The empirical study of figurative language in literature
This article addresses the study of figurative language in literary texts. The psychological research on eight forms of figurative language is reviewed. The majority of this research has utilized short artificial texts which may not reflect the psychological processes involved in comprehending figurative language in longer, more literary texts. Other limitations of figurative language research include: (1) a bias towards metaphor research at the expense of other common forms of figurative language; (2) insufficient examination of how authorial intent, genre, and reader knowledge can affect figurative language comprehension; (3) a bias towards research on comprehension at the expense of production; and (4) insufficient understanding of how discourse goals can be fulfilled by figurative language. It is suggested that attention to these four issues could greatly improve our understanding of figurative language in ecologically valid contexts. © 1993.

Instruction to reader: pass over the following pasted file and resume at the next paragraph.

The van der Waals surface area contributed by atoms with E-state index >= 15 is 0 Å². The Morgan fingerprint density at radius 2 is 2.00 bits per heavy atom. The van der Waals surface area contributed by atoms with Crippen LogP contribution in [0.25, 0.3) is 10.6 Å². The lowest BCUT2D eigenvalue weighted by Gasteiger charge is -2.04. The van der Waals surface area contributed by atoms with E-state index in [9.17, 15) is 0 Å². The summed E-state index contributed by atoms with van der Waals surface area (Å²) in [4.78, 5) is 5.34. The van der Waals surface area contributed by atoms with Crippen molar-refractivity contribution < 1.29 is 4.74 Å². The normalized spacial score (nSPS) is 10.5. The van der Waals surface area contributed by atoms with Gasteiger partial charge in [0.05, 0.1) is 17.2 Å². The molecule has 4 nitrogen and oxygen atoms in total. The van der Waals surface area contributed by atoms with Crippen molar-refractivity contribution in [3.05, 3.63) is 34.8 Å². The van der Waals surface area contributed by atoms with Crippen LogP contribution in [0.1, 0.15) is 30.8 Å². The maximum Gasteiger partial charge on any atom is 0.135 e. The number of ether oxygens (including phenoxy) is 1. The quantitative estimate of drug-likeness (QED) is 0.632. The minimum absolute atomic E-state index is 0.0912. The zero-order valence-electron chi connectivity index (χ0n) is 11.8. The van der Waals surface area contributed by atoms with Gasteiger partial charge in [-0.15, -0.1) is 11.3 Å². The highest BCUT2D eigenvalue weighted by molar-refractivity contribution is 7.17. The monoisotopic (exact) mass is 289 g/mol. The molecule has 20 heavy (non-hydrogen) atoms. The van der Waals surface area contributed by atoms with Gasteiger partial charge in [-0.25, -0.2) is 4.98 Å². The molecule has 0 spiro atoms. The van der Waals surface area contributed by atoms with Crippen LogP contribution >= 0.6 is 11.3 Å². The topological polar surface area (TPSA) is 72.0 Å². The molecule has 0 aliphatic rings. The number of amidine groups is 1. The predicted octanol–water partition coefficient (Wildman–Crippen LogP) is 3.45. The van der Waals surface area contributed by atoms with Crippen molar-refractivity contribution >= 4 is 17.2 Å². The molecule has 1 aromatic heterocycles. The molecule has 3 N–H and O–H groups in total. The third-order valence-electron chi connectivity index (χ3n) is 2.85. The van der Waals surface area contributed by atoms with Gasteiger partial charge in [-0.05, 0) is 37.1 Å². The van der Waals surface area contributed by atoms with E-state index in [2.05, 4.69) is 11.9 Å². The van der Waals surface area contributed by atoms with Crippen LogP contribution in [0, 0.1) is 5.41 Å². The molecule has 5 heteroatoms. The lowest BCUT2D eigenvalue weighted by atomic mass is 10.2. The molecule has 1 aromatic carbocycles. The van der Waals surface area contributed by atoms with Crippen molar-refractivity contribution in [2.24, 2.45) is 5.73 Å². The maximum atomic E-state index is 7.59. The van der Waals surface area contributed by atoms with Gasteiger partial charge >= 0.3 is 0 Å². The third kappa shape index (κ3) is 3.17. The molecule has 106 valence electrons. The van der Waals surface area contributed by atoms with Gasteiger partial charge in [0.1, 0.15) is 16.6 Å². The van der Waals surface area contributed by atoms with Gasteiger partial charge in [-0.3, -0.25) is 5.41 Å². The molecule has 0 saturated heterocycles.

Kreuz, R., & Roberts, R. (1993). The empirical study of figurative language in literature. Poetics, 22 (1-2), 151-169. https://doi.org/10.1016/0304-422X(93)90026-D